2007 September

Geeky DNA T-Shirts: Little Girls

by Dr. Hsien-Hsien Lei
Posted September 25, 2007 in Geeky DNA T-shirts

what are little girls made of dna

Here’s the geeky DNA t-shirt for today from Wasted, Inc.!

What are little
girls made of?

Adenine Cytosine Thymine Guanine

It would be the perfect t-shirt to wear to the 3rd anniversary edition of Grand Rounds over at Kevin MD.

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Eye on DNA Headlines for 24 September 2007

by Dr. Hsien-Hsien Lei
Posted September 24, 2007 in DNA Podcasts and Videos, DNA Testing, Eye on DNA Headlines

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Genetics and Personal Genomics in The Boston Globe

by Dr. Hsien-Hsien Lei
Posted September 24, 2007 in DNA in General

dna basesThe Boston Globe’s Health and Science section has a number of stories about genetics and personal genomics today. Here are the excerpts.

Colin Nickerson looks at DNA unraveled, which is a sweeping overview of the current state of genetics.

But the picture now emerging is more complicated, one in which illness, health, and evolutionary change appear to be the work of almost fantastical coordination between genes and swaths of DNA previously written off as junk.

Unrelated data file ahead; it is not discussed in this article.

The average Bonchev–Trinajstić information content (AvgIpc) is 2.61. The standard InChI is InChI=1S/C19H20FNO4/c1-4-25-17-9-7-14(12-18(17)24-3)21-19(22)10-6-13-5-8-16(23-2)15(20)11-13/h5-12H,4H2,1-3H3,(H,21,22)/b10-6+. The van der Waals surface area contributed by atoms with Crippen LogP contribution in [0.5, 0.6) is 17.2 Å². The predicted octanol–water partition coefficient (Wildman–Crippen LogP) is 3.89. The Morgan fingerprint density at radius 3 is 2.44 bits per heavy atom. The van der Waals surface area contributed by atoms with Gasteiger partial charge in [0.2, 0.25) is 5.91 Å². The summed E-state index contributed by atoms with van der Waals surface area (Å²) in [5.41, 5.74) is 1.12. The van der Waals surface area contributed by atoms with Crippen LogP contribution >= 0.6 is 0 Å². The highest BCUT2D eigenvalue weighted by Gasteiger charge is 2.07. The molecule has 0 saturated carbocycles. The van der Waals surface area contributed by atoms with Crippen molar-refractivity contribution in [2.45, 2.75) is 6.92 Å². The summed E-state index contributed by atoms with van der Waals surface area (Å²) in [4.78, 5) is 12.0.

Peter Dizikes writes Gene information opens new frontier in privacy featuring Dr. George Church at the Personal Genome Project.

And yet, employers and insurers are not the only companies interested in genetics. The nascent industry of genetic diagnostics – in which companies offer at-home kits allowing customers to send off DNA samples for analysis – might not be restricted by [Genetic Information Nondiscrimination Act] (GINA) or other laws.

In those cases, customers would need to read the fine print to make sure their DNA would not be sold to, say, pharmaceutical companies.

Carey Goldberg shares her perspective Of genes and motherhood.

Even when we each start carrying around our personal genome disks in our pockets, our data will differ from our children’s in thousands of ways. And even where our genes look identical to theirs, our bodies and minds could well differ, influenced by many other factors, including the portions of our DNA that don’t code for genes, our environment, and our behavior.

Andrew Rimas features Dr. Levi Garraway who trolls the genome for cancer clues.

“The big premise that underlies our work is that cancer is a disease of the genome,” says Garraway, 39. “What goes wrong in a cancer cell? The genome is deranged, the DNA is mutated. But embedded within those chaotic changes are answers.”

The Globe also has a list of The Genome 10, participants in the Personal Genome Project including DNA Network member Dr. Misha Angrist. Blaine at The Genetic Genealogist has more on the PGP-10.

Image: DNA bases represented by lit letters from Wellcome Images under Creative Commons.

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Flickr Comments on DNA

by Dr. Hsien-Hsien Lei
Posted September 24, 2007 in DNA Fun